In order to assess whether an agent can train learners as well as a human teacher can, we conducted a within-subjects behavioral study (Bergmann and Macedonia, 2013) in which both a human trainer and a virtual agent trained 29 students. They learned 36 words in Vimmi, an artificial corpus that conforms to Italian phonotactics. Vimmi was constructed for experimental purposes in order to avoid associations with languages known to participants. We cued subjects to listen, read, and repeat the words and to watch videos in which the agent or the human trainer performed iconic gestures. Participants had to perform the gestures demonstrated by both trainers. The overall memory results reflected higher scores when participants learned with Billie; however, the difference was not significant. Because individual performance showed high variance among subjects, we used the median to split the population into high and low performers. Surprisingly, for high performers the agent-based training proved to be significantly more successful than the training with the human teacher. In order to explain this effect, we acquired data to determine how the agent is perceived as a trainer. Naive participants who had not trained with the agent previously were asked to rate the gestures and the “personality” of both the IVA and the human. Participants rated the human gestures as significantly better than those of the agent (more fluent, etc.). Interestingly, the perception of the “personalities” of the human and the trainer did not differ greatly. The only difference was that participants rated the human trainer as significantly more intelligent than Billie. We attributed the results to factors that we summarized as the “bizarreness” of the trainer (Macedonia and Bergmann, in press).
In another study, we tested Billie’s performance as a virtual vocabulary trainer for 44 school children of mean age 12 (Macedonia et al., in preparation). In this experiment, children were trained in the classroom according to three conditions. Children listened to Vimmi words that were read to them along with their translation into German (condition 1); children watched semantically related, i.e., iconic gestures performed by the IVA (condition 2), or did both and imitated the gestures (condition 3). The overall results show that watching the agent while performing an iconic gesture significantly enhances word memorization compared to audio-visual learning. However, significantly better results were obtained when children imitated the agent, i.e., performed the gestures themselves.
In a further study (Macedonia et al., in preparation), we assessed the attitude of 12-year-old children toward IVAs. Similarly to the study with adults reported above (Macedonia and Bergmann, in press), this investigation was designed to determine how children perceived the gestures and the personality of the agent. Twenty-two school children age 11 were shown 15 gestures (videos) performed by both Billie and by a 12-year-old boy. The children were asked to rate the quality of the gestures and some of the personality traits (i.e., sympathy, friendliness, and intelligence) of both the agent and the child. The human gestures were rated as better than those produced by the IVA, as in the study with adults. However, the children did not perceive any significant difference in the sympathy and the intelligence of the human and the agent. Again, this behavioral study shows that children (at least this sample) also accept an IVA.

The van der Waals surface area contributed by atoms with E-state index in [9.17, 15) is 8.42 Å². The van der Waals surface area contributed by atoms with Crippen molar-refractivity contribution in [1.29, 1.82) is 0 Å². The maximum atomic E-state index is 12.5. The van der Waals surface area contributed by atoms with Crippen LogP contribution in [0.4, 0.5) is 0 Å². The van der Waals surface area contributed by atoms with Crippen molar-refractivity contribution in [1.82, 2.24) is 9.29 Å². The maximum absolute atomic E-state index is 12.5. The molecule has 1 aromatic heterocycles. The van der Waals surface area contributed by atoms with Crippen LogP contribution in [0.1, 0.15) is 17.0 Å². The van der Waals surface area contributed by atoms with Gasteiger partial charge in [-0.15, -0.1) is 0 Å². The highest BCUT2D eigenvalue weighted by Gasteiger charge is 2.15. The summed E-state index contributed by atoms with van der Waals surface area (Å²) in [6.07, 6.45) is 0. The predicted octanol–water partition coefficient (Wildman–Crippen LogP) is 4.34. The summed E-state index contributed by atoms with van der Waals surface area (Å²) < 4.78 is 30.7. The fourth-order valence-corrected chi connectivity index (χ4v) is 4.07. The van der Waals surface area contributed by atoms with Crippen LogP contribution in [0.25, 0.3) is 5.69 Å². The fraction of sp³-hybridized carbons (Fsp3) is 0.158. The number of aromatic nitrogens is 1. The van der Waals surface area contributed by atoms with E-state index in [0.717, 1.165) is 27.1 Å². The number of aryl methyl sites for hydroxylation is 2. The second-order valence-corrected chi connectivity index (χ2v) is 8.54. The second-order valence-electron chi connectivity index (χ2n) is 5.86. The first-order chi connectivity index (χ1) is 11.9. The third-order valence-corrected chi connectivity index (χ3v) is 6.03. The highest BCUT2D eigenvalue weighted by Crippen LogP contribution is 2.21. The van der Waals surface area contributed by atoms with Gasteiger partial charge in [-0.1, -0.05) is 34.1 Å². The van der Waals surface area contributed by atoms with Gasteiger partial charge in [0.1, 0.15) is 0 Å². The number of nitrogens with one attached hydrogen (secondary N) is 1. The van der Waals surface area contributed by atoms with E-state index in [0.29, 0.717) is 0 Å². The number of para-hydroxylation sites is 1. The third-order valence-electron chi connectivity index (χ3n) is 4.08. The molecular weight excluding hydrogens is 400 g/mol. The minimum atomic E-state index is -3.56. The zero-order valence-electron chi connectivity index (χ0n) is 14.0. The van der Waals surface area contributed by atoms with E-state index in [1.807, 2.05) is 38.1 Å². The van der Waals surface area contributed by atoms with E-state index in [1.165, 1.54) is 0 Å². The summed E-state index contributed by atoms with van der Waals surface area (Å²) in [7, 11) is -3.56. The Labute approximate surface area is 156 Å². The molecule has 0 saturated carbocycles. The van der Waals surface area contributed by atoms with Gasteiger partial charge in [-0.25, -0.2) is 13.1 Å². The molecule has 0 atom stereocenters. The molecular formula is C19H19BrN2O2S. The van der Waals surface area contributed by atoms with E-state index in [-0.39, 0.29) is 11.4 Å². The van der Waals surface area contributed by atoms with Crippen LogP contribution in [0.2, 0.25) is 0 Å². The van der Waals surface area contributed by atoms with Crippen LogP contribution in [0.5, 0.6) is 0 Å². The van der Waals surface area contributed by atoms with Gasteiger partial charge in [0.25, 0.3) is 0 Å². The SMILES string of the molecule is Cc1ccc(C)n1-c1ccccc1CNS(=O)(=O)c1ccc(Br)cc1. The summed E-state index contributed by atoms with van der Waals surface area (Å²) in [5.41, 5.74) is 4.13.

In summary, experiments conducted so far with the virtual agent Billie have demonstrated that he can train humans to learn vocabulary items as well as a human trainer. This is the case both for adults trained in a lab and for children trained in a classroom. In addition, we have shown that memory results improve if learners perform the gestures themselves instead of only watching the IVA perform them. Further, both young adults and children demonstrate good acceptance of the virtual trainer.
Agents will Become Intelligent and Serve as Individualized Personal Trainers
In the experiments described above, the agent was not intelligent and did not interact with the users. The IVA did not provide feedback on gesture and pronunciation performance. However, as these experiments focused on learning with gestures, feedback would have represented an additional variable biasing the results. In fact, feedback does have an influence on motivation (Hattie, 2011; Busse, 2013) and consequently on learning. Recently this has also been demonstrated with respect to human/machine interaction. In a study by Mumm and Mutlu (2011), 192 participants were engaged in a speed-reading task; verbal feedback from the computer and the presence of a virtual agent on the screen positively influenced their task persistence. The authors conclude that both feedback and the agent enhanced motivation.
Because gesture performance leads to better results, participants must be instructed not only to perform the gestures but also to execute them accurately. We have observed (anecdotal evidence) that during training learners tend to reduce the gestures and/or omit them. In order to monitor learners, the agent must recognize motions performed by the user. Different technologies that enable recognition (Biswas and Basu, 2011; Ozcelik and Sengul, 2012) already exist and can be applied. The intelligent agent then compares the user’s gestures with a template and allows a certain degree of deviation. If deviation surpasses a threshold, information is conveyed in spoken form, for example: “You did not move your right arm the way I told you to.” Monitoring each user’s gestures ensures that learners enact the words in the most appropriate manner. This is necessary in order to create stable experience-dependent sensorimotor networks in their brains (Kiefer et al., 2007) that retain the foreign words. Furthermore, in order to train users to pronounce words like natives do, automatic speech-recognition software (ASR) can provide guidance. ASR systems detect differences in pronunciation from those in stored native speaker templates (Ma et al., 2012). If the deviation of the learner surpasses a threshold, the agent recognizes this and can trigger corrective feedback similar to the gesture correction. Corrective feedback from the agent involving both speech and facial expression animate the user to do better (Tung, 2011). ASRs are already in use, and their positive effects on motivation and achievement were recently reviewed (Golonka et al., 2012).